Scott Berinato at HBR notes that such data visualization tools are still in their infancy. Or maybe not. We have to wonder what the boys behind the Facebook curtain are doing with all our pokes and Farmville messages.

Sometimes it makes sense to ignore your customers

Social media gurus suggest listening to customers is everything. We say it’s not.

If you pan out and look at the five real forces that drive competition, customers are only one — and the way they feel about you at any time is often not the most important factor guiding your future decisions. Yes, user-content platforms such as Twitter, Facebook, blogs and YouTube provide marketers a chance to eavesdrop on conversations; add listening tools such as Brands Eye, Radian6, ScoutLabs, TruCast, or Umbria and you can watch the “sentiment” or vibe about your brand rise and fall like a weather report. Of course you should listen for flare-ups, and if sentiment falls suddenly and sustainably, you have a structural problem in your business that must be addressed.

But consider the things consumer sentiment could not have predicted:

1. The near-death of Detroit. As late as 2005 and 2006, Americans were still in love with SUVs and big trucks. Spiking oil prices and Wall Street-fed recessions were just about to strike, but an automotive planner of the time, if given the chance to listen to consumer needs, would have designed flashy huge new trucks. GM failed because it did what customers wanted in 2005, and its business ecosystem shifted two years later.

2. Cameras on cell phones. When these first popped up, people laughed. The New Yorker ran a cartoon showing a guy complaining he had just taken a photograph of his ear. But the version creep expanded and built the platform for today’s iPhone-app-styled smartphones which do almost anything.

3. Employer-provided health insurance. David Goldhill noted last fall in The Atlantic that our modern U.S. healthcare system in which most Americans are covered by insurance from their employers was an accident of law. In 1954 Congress passed legislation making employer contributions to your health coverage tax-deductible, meaning it was cheaper for your boss to pay you in health benefits than to pay you with a wage. The incentive of a tax benefit led to today’s insurance culture, which most people like … yet no poll or “listening in” of consumers in the 1950s could have predicted this sea change in an industry.

4. Airline baggage fees. Perhaps the best current example of something consumers say they hate but love to buy is airline tickets. Supposedly add-on surcharges for blankets and baggage are despised by today’s consumers. A simpleton could fire up Radian6, hear the complaints, and change the pricing strategy. Yet that would wreck an airline business — because the reality is consumers shop for tickets using online aggregation services such as Travelocity that compare ticket price points as commodities, and choose the cheapest fares they can find for Hawaii. By leaving some costs elsewhere, an airline makes its ticket price on the web comparison sites look more attractive. If any airline removed surcharges, it would have to add perhaps $100 to each ticket price, and that uncompetitive price point on Expedia would crush its sales.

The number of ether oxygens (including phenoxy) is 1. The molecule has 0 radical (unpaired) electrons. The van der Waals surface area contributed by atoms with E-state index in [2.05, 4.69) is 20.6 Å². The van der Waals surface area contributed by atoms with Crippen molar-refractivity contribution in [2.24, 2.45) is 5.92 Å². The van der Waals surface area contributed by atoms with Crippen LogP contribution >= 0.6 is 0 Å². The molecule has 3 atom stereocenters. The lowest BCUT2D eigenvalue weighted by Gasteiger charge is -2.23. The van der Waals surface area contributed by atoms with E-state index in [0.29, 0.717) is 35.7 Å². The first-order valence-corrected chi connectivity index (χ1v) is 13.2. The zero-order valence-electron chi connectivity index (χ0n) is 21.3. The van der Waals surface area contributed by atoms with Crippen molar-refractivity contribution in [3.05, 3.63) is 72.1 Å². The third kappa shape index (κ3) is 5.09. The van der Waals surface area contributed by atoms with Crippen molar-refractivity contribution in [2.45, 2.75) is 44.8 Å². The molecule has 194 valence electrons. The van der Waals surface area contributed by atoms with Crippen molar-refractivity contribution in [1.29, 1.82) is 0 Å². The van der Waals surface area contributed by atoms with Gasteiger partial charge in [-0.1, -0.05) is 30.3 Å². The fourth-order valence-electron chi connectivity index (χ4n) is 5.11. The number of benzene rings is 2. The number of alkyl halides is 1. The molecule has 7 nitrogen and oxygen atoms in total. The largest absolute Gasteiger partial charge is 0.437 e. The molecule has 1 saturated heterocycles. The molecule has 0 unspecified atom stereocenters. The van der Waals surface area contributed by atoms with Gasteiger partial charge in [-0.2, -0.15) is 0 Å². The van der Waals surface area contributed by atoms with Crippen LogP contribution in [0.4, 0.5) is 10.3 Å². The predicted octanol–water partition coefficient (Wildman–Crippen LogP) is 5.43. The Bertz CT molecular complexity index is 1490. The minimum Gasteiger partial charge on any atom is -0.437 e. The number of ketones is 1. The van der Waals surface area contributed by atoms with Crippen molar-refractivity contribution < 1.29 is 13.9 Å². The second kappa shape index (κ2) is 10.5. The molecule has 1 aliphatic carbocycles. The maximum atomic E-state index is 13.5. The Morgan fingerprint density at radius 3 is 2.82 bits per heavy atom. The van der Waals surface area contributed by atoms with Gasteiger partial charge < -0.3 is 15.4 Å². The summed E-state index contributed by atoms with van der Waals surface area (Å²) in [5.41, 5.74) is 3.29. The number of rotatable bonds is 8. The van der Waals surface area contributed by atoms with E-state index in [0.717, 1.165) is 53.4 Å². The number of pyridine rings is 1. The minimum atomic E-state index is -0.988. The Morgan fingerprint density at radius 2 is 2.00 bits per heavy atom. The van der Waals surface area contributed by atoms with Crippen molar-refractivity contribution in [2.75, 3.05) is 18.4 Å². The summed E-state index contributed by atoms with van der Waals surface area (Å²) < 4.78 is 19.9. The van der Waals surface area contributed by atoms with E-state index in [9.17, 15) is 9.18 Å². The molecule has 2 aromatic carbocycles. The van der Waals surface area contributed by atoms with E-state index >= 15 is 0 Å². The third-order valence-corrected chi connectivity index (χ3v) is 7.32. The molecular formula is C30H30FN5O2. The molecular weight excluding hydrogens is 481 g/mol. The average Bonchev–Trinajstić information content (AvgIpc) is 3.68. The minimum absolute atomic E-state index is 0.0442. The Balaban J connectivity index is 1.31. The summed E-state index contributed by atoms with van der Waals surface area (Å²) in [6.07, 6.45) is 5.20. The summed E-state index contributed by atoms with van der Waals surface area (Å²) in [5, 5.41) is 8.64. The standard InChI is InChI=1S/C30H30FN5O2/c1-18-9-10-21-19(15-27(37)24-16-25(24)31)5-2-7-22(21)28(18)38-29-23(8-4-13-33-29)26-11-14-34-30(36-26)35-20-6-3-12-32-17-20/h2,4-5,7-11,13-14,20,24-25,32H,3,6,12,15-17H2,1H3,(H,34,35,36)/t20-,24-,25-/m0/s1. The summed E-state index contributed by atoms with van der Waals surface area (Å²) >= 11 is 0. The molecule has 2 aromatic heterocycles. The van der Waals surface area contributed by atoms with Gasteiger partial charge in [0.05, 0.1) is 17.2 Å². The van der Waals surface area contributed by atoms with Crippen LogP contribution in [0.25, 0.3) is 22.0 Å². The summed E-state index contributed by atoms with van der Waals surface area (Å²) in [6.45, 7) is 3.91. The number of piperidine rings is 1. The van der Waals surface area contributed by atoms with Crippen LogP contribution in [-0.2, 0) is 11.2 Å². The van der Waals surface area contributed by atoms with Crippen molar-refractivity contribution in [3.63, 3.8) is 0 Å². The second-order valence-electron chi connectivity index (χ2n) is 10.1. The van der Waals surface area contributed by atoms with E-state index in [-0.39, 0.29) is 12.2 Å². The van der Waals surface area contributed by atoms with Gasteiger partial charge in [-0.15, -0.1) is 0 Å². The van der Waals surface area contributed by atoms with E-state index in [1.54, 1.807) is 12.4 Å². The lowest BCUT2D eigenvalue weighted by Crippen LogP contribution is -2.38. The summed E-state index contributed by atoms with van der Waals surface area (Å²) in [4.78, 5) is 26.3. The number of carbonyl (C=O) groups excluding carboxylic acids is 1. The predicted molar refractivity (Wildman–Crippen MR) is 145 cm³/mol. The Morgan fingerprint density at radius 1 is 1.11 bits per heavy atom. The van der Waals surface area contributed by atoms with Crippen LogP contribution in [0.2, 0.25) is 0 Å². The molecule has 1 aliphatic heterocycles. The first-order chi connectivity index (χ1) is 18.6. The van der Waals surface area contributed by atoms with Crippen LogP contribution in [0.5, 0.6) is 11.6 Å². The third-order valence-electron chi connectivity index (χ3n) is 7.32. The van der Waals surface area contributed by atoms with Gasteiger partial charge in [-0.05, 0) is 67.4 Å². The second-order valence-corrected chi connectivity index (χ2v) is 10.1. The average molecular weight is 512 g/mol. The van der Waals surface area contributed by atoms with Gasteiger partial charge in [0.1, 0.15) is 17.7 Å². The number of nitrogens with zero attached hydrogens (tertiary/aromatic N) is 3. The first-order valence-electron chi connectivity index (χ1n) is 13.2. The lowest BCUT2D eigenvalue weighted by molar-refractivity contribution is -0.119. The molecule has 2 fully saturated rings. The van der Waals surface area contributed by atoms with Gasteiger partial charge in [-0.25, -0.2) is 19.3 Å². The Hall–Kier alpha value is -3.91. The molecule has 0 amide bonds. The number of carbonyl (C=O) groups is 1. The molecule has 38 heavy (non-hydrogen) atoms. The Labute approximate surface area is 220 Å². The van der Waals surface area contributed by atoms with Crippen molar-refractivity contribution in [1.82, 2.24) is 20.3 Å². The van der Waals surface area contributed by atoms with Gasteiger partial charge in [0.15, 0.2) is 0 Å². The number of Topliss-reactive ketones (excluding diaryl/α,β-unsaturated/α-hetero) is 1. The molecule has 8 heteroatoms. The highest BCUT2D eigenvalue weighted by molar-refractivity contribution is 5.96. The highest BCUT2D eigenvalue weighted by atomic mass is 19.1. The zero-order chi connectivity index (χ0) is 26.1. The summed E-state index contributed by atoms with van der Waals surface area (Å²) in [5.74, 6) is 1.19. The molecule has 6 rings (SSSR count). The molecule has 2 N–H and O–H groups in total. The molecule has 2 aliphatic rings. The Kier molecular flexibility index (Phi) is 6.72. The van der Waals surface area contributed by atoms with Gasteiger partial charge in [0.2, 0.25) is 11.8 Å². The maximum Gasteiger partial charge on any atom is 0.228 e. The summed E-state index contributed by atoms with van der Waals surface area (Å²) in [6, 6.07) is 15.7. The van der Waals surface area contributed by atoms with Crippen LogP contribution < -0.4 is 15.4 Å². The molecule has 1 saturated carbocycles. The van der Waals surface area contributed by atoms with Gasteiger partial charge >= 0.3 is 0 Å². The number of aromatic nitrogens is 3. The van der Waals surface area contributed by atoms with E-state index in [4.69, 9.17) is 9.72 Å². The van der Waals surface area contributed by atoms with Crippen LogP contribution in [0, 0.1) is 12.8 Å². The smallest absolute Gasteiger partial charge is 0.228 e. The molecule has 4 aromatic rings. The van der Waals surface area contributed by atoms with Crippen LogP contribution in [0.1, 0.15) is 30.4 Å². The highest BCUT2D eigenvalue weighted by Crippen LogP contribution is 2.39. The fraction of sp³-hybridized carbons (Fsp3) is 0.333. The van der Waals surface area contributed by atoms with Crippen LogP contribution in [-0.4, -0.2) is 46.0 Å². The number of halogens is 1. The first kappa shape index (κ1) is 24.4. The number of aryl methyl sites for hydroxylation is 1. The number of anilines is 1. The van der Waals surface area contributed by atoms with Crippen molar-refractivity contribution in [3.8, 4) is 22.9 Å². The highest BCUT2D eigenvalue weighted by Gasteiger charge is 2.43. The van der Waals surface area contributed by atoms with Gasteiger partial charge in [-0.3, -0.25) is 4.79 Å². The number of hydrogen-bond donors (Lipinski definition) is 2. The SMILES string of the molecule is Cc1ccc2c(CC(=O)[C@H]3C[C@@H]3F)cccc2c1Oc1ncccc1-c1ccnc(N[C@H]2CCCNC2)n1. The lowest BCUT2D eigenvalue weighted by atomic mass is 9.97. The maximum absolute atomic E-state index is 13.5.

People talk, but talking isn’t the same thing as what drives their action.

Yes, consumers are smart. Yes, your business should to listen to them. But raves and sighs about satisfaction today are just a small drumbeat in the competitive forces that shape your industry. Social-media monitoring is a powerful addition to your toolset, but beware any consultant who tells you that listening to your customers’ whims today gives you all the answers you will need for tomorrow.

Want to connect with John Mayer? Twiangulate.

Say you dig musician John Mayer and want to chat, perhaps to find out why he said some strange things about dating in a recent Playboy interview. Good luck, of course: John’s famous, you don’t have his phone number, and if you try Twitter, well, you’ll join a throng of 3,052,153 people who follow him — of whom John only follows 80 back.

So ping Tom Lee instead.

Tom Lee, you see, is one of the least-well known people John Mayer follows on Twitter, and there’s a good chance Tom would connect with you, respond to your tweets or even take a call. Get to know Tom, you might get to know John. Such “social graph analysis” is part of a growing trend supported by free tools such as Twiangulate and HiveMind. ReadWriteWeb has a terrific overview of the services, which can lead to freaky-cool findings. Twiangulate, for instance, allows you to compare the online networks of up to three people and then sort them by “smallest tweep,” so a reporter trying to chase down Al Gore for an oil energy story could compare who he follows on Twitter vs. friends of Exxon’s top brass. That common person probably has a few good stories about Al Gore and energy giants. Or you could find an unfamous person followed by both John Mayer and his ex-flame Jessica Simpson and take him out to lunch. Maybe with Jessica.

Hmm. The idea of someone being able to sift through your own network may seem Orwellian, but then, you knew information wants to be free, didn’t you?